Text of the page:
additional centralisation in the region by the later 3rd millennium BC. Why this happened
is not known, but it is possible that the rulers in this period had heard of the now-unified
Old Kingdom of Egypt, which ruled the entirety of the Nile river valley and built the famous
pyramids, and wished to emulate their power and wealth.
For a century and a half, Umma had been humbled by their more powerful neighbor of Lagash
– but this was soon to change. A dynamic new ruler – Lugalzagesi, ascended to the kingship
in Umma and began to expand his realm, hungering for revenge against Lagash. He first conquered
the prominent cities of Ur and Uruk, before defeating his rival, sacking the city and
plundering its temples of rich goods. Having established this territorial kingdom by 2,350BC,
Lugalzagesi moved his capital to the prestigious city of Uruk – establishing the Third Dynasty
of that city. However, this new kingdom would not last for long, and soon a figure from
north of Sumer would create the first true Empire in history. Our series on the history of the Mesopotamian
civilizations will continue, so make sure you are subscribed to our channel and pressed
the bell button. We would like to express our gratitude to our Patreon supporters and
channel members, who make the creation of our videos possible. Now, you can also support
us by buying our merchandise via the link in the description. This is the Kings and
Generals channel, and we will catch you on the next one.

36 thoughts on “Rise of Sumer: Cradle of Civilization DOCUMENTARY

  1. Hey guys, 1$ on patreon gives you access to our discord and early access to our videos: https://www.patreon.com/kingsandgenerals

  2. Lol when you said pasturelands, I thought you said pestilence. (In sumerian) "oh boy, I sure could use more pestilence! For… biological warfare, of course"

  3. This flood and floods were first described in the Indus Valley, in the Indian Continent, and the ice and waterand floods came from the Himalayas, with the telling of a story before Noah/Noh who was told by Rishtys, or wise men, to build a boat and put all the seeds needed to rebuild the farms after the floods had gone.

  4. Although Sumer is most uknown to the average person, it is the first ever moderm human civilization which developed many sciences to which the rest emerged from

  5. 4000 BC is quoted as 4000 years before Augustus created the Roman Empire and not as 4000 years before Christ. 
    How much does the narrator is trying to erase even the mention of Christianity?

  6. I believe the theory that man settled and took up agriculture in order to grow crops to make beer. Sounds like something humans would do.

  7. Anu a God King of the Sumerians, It was said that the Anunaki were the giant winged Gods of the race and made the Sumerians slaves by manipulating their genes to produce a worker class, then an uprising to stop the Kings, then a major flood almost wiped out every part of that civilization An end to the Anunaki influence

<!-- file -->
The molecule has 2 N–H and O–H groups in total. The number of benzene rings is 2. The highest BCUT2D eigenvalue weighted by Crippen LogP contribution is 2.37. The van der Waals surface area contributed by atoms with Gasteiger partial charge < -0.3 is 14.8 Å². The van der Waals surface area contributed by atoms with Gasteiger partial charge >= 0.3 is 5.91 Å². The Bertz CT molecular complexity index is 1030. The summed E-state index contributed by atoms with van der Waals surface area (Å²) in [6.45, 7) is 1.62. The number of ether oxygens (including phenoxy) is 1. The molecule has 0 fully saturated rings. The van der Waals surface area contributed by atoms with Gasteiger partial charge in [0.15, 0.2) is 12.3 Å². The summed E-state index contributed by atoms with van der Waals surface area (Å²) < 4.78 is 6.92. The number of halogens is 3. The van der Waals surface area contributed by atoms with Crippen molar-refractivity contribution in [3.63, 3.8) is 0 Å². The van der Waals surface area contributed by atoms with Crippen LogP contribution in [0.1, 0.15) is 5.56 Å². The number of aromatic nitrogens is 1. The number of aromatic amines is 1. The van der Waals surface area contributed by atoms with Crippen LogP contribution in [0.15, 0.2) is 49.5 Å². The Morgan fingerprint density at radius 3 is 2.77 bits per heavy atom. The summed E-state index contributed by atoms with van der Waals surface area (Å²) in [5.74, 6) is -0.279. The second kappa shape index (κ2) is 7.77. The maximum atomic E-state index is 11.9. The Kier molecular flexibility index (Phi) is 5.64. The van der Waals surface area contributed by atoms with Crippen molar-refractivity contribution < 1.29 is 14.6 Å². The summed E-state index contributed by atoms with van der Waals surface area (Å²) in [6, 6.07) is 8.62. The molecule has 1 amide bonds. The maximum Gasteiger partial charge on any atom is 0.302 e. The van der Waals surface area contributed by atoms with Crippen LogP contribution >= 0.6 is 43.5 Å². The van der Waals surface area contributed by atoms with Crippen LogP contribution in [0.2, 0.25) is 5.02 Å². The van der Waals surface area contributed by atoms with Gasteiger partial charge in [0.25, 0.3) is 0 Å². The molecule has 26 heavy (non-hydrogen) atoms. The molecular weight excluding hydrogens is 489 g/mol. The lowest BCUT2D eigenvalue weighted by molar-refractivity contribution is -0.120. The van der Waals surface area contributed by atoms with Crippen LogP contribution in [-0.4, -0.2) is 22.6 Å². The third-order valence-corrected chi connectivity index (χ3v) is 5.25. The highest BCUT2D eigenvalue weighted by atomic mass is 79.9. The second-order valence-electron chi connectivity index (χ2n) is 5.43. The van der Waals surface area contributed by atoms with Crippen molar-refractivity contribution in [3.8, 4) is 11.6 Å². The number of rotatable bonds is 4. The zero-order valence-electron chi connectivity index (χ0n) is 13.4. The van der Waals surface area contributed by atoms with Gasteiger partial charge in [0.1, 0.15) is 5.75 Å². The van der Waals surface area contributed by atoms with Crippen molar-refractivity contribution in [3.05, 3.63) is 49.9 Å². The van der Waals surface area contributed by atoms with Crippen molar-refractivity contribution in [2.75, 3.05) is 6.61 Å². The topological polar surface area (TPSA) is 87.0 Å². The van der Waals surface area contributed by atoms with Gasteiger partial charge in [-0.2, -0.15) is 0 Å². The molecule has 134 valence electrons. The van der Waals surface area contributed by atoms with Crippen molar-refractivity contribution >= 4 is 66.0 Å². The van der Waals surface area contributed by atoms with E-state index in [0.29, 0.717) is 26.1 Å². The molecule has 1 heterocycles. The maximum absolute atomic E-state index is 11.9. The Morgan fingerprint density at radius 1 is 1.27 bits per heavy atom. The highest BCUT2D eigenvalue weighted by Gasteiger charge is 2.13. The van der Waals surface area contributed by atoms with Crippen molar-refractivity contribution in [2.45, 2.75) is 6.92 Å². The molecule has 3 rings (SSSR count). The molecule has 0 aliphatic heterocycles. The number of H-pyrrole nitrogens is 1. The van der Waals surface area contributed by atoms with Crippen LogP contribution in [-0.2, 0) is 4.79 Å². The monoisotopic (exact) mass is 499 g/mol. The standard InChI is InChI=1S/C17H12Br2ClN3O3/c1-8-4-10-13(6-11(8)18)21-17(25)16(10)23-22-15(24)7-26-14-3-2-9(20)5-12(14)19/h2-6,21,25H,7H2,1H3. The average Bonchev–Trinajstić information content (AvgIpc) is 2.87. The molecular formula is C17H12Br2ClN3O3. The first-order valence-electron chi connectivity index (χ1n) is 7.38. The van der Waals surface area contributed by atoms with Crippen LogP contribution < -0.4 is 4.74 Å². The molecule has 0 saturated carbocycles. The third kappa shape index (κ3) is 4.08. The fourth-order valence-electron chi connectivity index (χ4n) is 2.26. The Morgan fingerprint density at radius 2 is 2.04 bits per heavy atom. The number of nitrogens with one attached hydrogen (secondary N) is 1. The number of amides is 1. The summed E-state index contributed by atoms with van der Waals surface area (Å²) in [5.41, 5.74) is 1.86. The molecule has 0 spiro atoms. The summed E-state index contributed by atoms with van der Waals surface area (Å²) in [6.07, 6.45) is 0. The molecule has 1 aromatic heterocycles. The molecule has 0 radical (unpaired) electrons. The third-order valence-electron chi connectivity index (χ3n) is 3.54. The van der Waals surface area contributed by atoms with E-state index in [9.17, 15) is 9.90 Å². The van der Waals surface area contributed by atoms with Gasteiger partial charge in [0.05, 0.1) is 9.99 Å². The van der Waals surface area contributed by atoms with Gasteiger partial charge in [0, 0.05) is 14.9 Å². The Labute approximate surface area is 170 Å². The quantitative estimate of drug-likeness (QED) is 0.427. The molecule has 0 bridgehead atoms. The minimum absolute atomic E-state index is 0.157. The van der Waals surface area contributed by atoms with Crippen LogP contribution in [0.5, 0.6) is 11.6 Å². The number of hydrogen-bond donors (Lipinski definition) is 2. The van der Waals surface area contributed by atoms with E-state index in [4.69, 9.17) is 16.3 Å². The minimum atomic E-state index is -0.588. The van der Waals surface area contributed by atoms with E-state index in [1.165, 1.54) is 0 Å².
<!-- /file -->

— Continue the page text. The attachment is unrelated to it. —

8. Gilgamesh that you spoke about is no mythical figure he is Nimrod. i figured the years givin in the bible and Nimrod was born around 2840 b.c. so he created uruk akkad calneh ninevah all them cities in the 2700's 2600's and the division of the tongues and people happend about 2570 b.c. 300 years later… akkadian empire and the rest is history.

  9. I’ve watched so far five minutes of this and this is the best video I’ve watched explaining something to me, the words and pictures are so well put. Please be my high school teacher 👨‍🏫 😂

  10. Actually, it is eight thousand years ago, the Sixth Millennium BCE. Çatalhöyük precedes it by a thousand years. And Göbekli Tepe precedes Çatalhöyük by two to three thousand years…

    Would like to see you do videos on both…

  11. EEEEEEEEEEEEEEEEEEEEEEEEEEEEEEEEEEEEEEEEEEEEEEEEEEEEEEEEEEEEEEEEEEEEEEEEEEEEEEEEEEEEEEEEEEEEEEEEEEEEEEEEEEEEEEEEEEEEEEEEEEEEEEEEEEEEEEEEEEEEEEEEEEEEEEEEEeeeeeeeeeeeeeEEEEEEEEEEEEEEEEEEEEEEEEEEEEEEEEEEeeeeeeeeeeeeeeeeeeeeeeeeeeeeeeeeeeeeeeeeeeeeeeeeeeeeeeeeeeeeeeeeeeeeeeeeeeeeeeeeeeeeeeeeeeeeeeeeeeeeeeeeeeeeeeeeeeeeeeeeeeeeeeeeeeeeeeeeeeeeeeeeeeeeeeeeeeeeeeeeeeeeeeeeeeeeeeee


  13. Fascinating!!

    I suppose the climate was so much different than today.
    It probably was much cooler in Middle East region and had more vegetation shortly after the ice age.

  14. Sumerian City "Shinar" + Armenian root "ar" makes the word "Shinarar" means in the Armenian language builder/ constructor. And Shinararakan means structural contruction/ building. Shinararut'yun is structure construction work. Agrarian – Agriculture – Sumerian Agar field – Armenian Agarak field.

  15. Garbage stories, if you read about evolution and how humans conquered the world, civilizations from India evolved way quicker than Sumerians, but that's what they teach us in school, only about Mesopotamia and Bible stories, but way far east in India and the region, their Religion and Philosophy are way more older than Sumerians.

Leave a Reply

Your email address will not be published. Required fields are marked *